Low prices, Khan contends, are not bellwethers of the market.

To make her point, Khan focuses on Amazon, a company that has undoubtedly lowered book prices overall and has expanded into everything from apparel to home entertainment.  Statistics show that 55 percent of Americans start their online shopping ventures at  Forty-four cents out of every ecommerce dollar spent in the U.S. goes through Amazon.  But so long as prices are low, Chicago-school theorists have no issue with trends indicating Amazon’s dominance of American ecommerce.  Khan urges examination of the “structure of a business and the structural role it plays in markets.”  Amazon’s dominance of online shopping platforms, Khan fears, allows and encourages it to pursue growth over profits, engage in predatory pricing, and control infrastructure on which rival companies depend.  She also notes that companies having little choice but to do business in the Amazon marketplace are put at risk because Amazon can exploit information collected on companies using its services to undermine them as competitors.  To deal with the bigness of Amazon, Khan calls for a restoration of “traditional antitrust principles to create a presumption of predation and to ban vertical integration by dominant platforms.”

Khan is not without her critics.  For example, Alan Reynolds, a senior fellow at the Cato Institute, raises concerns that the structural approach “would not only have antitrust czars prosecuting cases based on their technological predictions,” but would empower prosecutors to bring cases based on a mere perception that there is an apparent concentration of power.  He sees the structural approach as removing “all annoying requirements for evidence that competition is impeded in any way.”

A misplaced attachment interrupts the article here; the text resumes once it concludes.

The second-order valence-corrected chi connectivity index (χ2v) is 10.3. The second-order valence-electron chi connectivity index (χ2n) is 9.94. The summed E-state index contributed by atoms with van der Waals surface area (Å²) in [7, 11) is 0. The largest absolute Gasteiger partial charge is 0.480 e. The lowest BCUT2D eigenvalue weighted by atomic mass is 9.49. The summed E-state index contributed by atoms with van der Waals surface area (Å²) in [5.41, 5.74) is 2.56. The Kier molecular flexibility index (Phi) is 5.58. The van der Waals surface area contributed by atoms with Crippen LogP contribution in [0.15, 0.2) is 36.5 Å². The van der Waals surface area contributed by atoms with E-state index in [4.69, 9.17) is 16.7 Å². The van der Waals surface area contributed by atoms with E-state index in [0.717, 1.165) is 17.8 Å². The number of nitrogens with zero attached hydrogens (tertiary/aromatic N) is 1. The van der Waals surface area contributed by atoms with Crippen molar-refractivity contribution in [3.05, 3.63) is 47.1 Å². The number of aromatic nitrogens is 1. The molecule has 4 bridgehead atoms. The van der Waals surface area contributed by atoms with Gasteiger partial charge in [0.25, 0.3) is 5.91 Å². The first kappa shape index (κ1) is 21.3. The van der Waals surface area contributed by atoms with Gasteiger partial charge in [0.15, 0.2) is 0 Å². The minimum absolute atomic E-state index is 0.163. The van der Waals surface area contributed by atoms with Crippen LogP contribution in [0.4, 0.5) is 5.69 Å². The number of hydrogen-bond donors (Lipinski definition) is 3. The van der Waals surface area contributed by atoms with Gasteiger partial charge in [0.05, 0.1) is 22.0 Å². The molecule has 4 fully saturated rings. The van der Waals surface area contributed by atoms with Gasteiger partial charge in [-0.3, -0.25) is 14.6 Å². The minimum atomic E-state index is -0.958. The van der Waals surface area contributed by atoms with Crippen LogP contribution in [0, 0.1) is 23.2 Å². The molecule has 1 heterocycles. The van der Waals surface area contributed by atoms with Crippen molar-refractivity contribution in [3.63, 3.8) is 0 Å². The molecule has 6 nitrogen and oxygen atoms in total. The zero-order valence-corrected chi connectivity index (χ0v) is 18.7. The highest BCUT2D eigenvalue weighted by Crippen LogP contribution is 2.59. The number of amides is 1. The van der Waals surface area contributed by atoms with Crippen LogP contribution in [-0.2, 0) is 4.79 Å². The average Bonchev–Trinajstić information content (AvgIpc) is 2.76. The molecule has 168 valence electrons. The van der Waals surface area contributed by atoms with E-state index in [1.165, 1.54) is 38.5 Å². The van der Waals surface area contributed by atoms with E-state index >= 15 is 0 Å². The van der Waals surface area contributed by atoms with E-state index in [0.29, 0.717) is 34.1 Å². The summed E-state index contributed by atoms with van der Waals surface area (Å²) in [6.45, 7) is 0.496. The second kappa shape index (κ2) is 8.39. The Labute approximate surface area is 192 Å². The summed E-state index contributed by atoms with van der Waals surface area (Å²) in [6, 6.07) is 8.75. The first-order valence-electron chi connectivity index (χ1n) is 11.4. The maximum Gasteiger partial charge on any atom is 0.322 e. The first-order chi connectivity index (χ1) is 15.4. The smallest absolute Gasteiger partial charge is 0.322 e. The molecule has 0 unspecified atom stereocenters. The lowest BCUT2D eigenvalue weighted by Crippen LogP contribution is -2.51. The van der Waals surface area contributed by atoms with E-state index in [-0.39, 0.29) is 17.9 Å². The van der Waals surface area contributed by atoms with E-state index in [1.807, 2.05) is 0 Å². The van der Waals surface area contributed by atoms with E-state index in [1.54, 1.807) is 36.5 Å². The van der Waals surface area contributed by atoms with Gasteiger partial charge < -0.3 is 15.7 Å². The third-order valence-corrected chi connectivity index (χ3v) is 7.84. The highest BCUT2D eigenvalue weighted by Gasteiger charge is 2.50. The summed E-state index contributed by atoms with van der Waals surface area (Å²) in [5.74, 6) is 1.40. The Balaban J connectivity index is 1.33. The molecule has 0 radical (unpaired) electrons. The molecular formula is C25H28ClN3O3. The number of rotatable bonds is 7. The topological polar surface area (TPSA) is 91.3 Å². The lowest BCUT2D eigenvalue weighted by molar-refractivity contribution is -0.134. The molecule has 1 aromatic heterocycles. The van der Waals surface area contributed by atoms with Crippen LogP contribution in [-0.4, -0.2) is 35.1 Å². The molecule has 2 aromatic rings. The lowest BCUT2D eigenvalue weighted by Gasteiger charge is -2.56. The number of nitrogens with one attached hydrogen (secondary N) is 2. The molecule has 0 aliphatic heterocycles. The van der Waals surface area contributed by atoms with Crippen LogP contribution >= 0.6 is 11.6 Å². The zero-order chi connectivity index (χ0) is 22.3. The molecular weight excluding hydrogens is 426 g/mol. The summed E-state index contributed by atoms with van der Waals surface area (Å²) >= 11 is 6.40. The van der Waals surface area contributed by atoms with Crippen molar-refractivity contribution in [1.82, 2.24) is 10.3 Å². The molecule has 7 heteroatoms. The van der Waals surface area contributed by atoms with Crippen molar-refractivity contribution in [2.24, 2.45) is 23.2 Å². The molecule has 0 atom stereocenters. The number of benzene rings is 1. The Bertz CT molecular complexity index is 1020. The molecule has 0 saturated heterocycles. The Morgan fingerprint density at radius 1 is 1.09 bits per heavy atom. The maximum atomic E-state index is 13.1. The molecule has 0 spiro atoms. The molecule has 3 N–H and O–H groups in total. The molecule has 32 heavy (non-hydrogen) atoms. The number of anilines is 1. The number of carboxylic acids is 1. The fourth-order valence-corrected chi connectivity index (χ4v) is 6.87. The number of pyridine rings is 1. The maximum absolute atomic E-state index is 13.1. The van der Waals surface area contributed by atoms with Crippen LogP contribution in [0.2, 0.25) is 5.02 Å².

Critics also see Khan’s clarion call as an invitation to competitors to use regulators and federal prosecutors as tools to crush or injure a business rival.  When government reshapes markets to suit competitors, private decisions about production and organization are replaced by government decrees.  Many view antitrust actions of the 1990’s against Microsoft, Intel, and various mergers as rooted in political gamesmanship rather than real concerns about consumers or competition.  Libertarian scholars such as Dominick T. Armentano assert that

government regulation, entry control, subsidization, and antitrust, are all manifestations of a governmental interventionist power that has been employed by private firms to private advantage to the detriment of society.

In The Constitution of Liberty, Friedrich A. Hayek observes that

[i]t has been the experience of all countries that discretionary powers in the treatment of monopoly are soon used to distinguish between “good” and “bad” monopolies and that authority soon becomes more concerned with protecting the supposedly good than with preventing the bad.

This warning is even more poignant in an age such as ours when government applauds what once was universally seen as evil and condemns individuals for adhering to millennia-old teachings.